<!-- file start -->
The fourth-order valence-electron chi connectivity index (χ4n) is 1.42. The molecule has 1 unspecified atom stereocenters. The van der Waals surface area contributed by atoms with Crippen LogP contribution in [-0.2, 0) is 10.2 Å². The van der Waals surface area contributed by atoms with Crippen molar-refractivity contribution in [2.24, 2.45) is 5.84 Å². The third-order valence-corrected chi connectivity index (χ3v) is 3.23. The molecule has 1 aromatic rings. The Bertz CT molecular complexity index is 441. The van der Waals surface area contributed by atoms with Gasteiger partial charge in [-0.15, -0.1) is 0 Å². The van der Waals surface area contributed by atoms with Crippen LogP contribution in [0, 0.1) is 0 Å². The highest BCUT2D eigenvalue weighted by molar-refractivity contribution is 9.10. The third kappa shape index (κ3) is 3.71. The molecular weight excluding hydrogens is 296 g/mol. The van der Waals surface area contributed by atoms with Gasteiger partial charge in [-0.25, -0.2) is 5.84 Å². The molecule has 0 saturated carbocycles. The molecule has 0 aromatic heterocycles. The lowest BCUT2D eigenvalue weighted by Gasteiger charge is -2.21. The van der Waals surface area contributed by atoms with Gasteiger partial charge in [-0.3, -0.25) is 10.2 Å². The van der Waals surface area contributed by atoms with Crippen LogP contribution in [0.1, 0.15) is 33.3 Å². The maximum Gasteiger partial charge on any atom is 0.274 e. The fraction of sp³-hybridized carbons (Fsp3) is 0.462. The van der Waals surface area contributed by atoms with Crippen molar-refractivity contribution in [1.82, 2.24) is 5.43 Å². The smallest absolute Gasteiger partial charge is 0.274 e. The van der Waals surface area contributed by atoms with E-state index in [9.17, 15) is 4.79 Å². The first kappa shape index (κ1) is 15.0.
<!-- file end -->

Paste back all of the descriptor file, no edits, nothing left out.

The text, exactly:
The fourth-order valence-electron chi connectivity index (χ4n) is 1.42. The molecule has 1 unspecified atom stereocenters. The van der Waals surface area contributed by atoms with Crippen LogP contribution in [-0.2, 0) is 10.2 Å². The van der Waals surface area contributed by atoms with Crippen molar-refractivity contribution in [2.24, 2.45) is 5.84 Å². The third-order valence-corrected chi connectivity index (χ3v) is 3.23. The molecule has 1 aromatic rings. The Bertz CT molecular complexity index is 441. The van der Waals surface area contributed by atoms with Gasteiger partial charge in [-0.15, -0.1) is 0 Å². The van der Waals surface area contributed by atoms with Crippen LogP contribution in [0, 0.1) is 0 Å². The highest BCUT2D eigenvalue weighted by molar-refractivity contribution is 9.10. The third kappa shape index (κ3) is 3.71. The molecular weight excluding hydrogens is 296 g/mol. The van der Waals surface area contributed by atoms with Gasteiger partial charge in [-0.25, -0.2) is 5.84 Å². The molecule has 0 saturated carbocycles. The molecule has 0 aromatic heterocycles. The lowest BCUT2D eigenvalue weighted by Gasteiger charge is -2.21. The van der Waals surface area contributed by atoms with Gasteiger partial charge in [-0.3, -0.25) is 10.2 Å². The van der Waals surface area contributed by atoms with Crippen LogP contribution in [0.1, 0.15) is 33.3 Å². The maximum Gasteiger partial charge on any atom is 0.274 e. The fraction of sp³-hybridized carbons (Fsp3) is 0.462. The van der Waals surface area contributed by atoms with Crippen molar-refractivity contribution in [1.82, 2.24) is 5.43 Å². The smallest absolute Gasteiger partial charge is 0.274 e. The van der Waals surface area contributed by atoms with E-state index in [9.17, 15) is 4.79 Å². The first kappa shape index (κ1) is 15.0.